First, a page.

There's a lot of thought that goes into every pair of MORR sunglasses. Our sport glasses are designed to protect your eyes, but it goes beyond that. We've worked very hard to develop a line of eyewear that doesn't hold you back from fully enjoying the sports you love to do and works to enhance your experience. We set the bar high for quality and performance, and we're constantly grading ourselves based on testing and reviews from the people who wear MORR Protective Gear. When we saw Karl Rabke's review posted on our Facebook page, we were thrilled. Feedback like you'll see below is invaluable because it validates the work we've done and challenges us to do even more.
When it comes to active outdoor sports, Karl’s main fitness passions are skiing and bicycling. We caught up with Karl recently to talk about cycling, his workout regimen, and what he's riding. When he's not away on business, Karl typically rides 4 times per week. Distance typically range from 15 to 40 miles on his road bike. The hybrid bike comes out less often.
Karl's road rig is a Jamis Quest (he prefers the old school steel frames) with Brooks saddle and various upgrades. His hybrid (Karl’s says its actually known as a “fitness” bike) is a Trek 7.2FX.
(These are the comments Karl posted to the MORR Protective Gear Facebook page at facebook.com/morrgear .)
"As an avid bicyclist I have tried many brands of sunglasses over the decades. I say without fear of contradiction that I am easily able to distinguish between a high quality pair of sunglasses and a poor quality pair of sunglasses. However, truth be told, I am unable to distinguish any significant optical differences between the better brands. Therefore, when selecting a high quality pair of sunglasses (I don’t waste money on the headache generating dime store sh@t) my decision often comes down to value, style, and sometimes (only sometimes) brand recognition (a.k.a. snob appeal). Value being at the top of my list.
I was fortunate to come across a company named MORRGEAR.COM where for a very inexpensive price (under 50 bucks); I could obtain a high quality pair of sunglasses and put them to the test against my much more costly Rudy Project, Oakley, and Maui Jim sunglasses. I tested various flavors of the MORRGEAR Starrley Z7 line of glasses. I tested gray and brown lenses (with and without the padding). I also tested clear lenses and tinted lenses with 2.0 X built-in readers. Here are my observations:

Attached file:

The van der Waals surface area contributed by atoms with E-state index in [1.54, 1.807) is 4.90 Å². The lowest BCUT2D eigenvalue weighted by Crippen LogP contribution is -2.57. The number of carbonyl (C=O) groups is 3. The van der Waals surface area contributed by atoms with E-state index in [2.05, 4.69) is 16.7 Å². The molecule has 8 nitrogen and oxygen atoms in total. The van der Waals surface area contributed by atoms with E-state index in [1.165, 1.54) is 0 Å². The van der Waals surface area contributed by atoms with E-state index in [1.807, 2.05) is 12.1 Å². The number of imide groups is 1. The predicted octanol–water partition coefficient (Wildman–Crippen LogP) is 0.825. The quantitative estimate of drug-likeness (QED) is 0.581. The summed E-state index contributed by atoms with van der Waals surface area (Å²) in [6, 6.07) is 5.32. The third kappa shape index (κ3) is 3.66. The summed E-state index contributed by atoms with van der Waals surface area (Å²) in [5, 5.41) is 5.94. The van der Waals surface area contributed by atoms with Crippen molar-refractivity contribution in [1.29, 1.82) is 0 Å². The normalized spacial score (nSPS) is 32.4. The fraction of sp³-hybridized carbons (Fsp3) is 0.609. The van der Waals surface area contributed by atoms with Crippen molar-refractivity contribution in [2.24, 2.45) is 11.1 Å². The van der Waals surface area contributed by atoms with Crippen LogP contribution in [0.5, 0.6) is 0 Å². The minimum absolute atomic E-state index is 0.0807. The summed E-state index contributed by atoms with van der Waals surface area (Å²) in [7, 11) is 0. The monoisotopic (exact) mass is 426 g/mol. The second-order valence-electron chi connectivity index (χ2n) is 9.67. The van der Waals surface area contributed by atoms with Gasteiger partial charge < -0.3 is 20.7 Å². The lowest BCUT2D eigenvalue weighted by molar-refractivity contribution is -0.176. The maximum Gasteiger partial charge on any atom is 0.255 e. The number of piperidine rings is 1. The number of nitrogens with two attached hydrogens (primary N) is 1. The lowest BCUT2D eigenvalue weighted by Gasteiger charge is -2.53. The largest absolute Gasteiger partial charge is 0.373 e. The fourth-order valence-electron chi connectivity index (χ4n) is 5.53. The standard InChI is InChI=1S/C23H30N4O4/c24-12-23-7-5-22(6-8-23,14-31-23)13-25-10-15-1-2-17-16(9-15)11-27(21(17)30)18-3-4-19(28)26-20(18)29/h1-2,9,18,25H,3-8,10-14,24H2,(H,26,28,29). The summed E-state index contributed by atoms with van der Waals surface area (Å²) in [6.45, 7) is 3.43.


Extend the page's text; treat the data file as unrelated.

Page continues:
Methodology: Over the course of a 3 week period, I went on multiple rides with various pairs of MORRGEAR and alternate brand sunglasses stored in pockets of my bike jersey. I swapped between pairs every 15 minutes or so. To assess nuances, I also cycled through the various pairs when stopped and while looking at stationary objects.
Optical Quality: Whether coated (reflective/mirror or anti-fog), optical quality was indistinguishable from the better known brands. Images were clear whether viewed head-on or through peripheral vision. The glasses with embedded “readers” worked well and the magnification window was perfect size so as not to interfere with distance vision yet still see my bike computer clearly.
Lens Color: I tried clear, brown and gray. My preference is grey for sun and clear for low light. I felt the brown may have provided a bit more contrast, better for shady areas and assessing terrain when on a trail (I tested on both road and trail rides) however the contrast difference was negligible and so it comes down to personal preference on lens color. I think the gray delivers a more natural color palette.
Fit: I selected the Starrley Z7 model because I have a large head and this frame gave me best coverage. They are a wrap-around style with side temples that minimize sidelight infiltration, something I value in performance glasses. For fashion I would select another model like the Arristotle or Mozarrt but I typically take form over fashion when it comes to my bike kit.
The Starrley Z7 comes equipped with padding that sits on the inside of the frame to cushion impact. While I thought this to be a terrific idea and perhaps an added comfort feature, I soon discovered that in my case the seal made me perspire which I found to be annoying. I simply removed the padding and wiped away the remnants with some over-the counter solvent (Goo-Gone). Once removed, no issues
Comfort: Adaptability of the bridge and temples made for a comfortable fit and the weight of the plastic frame and lenses was a non-issue and comparable to other brands with similar frame volume. Slotted airflow vents on the side prevented any fogging while still blocking the sun.
Finish: Plastic frames are of high quality (and impact rated – damn near indestructible!). Fit and finish rivaled the most popular brands. No burrs, no inconsistencies.
These new-comers to the market, sold only online by the manufacturer ( MORRGEAR.COM ) are comfortable, of high quality, and most importantly a superior value. At their price point, it makes sense to keep several pairs for various conditions and not feel too badly when you lose them (as I periodically do). Truth be told, I spend more on a single pair of replacement lenses and/or interchangeable lenses for my name brand sunglasses than it costs to buy a pair of MORRGEAR glasses. Kudos to the new kid on the block.
Karl on a bike trip in Italy.
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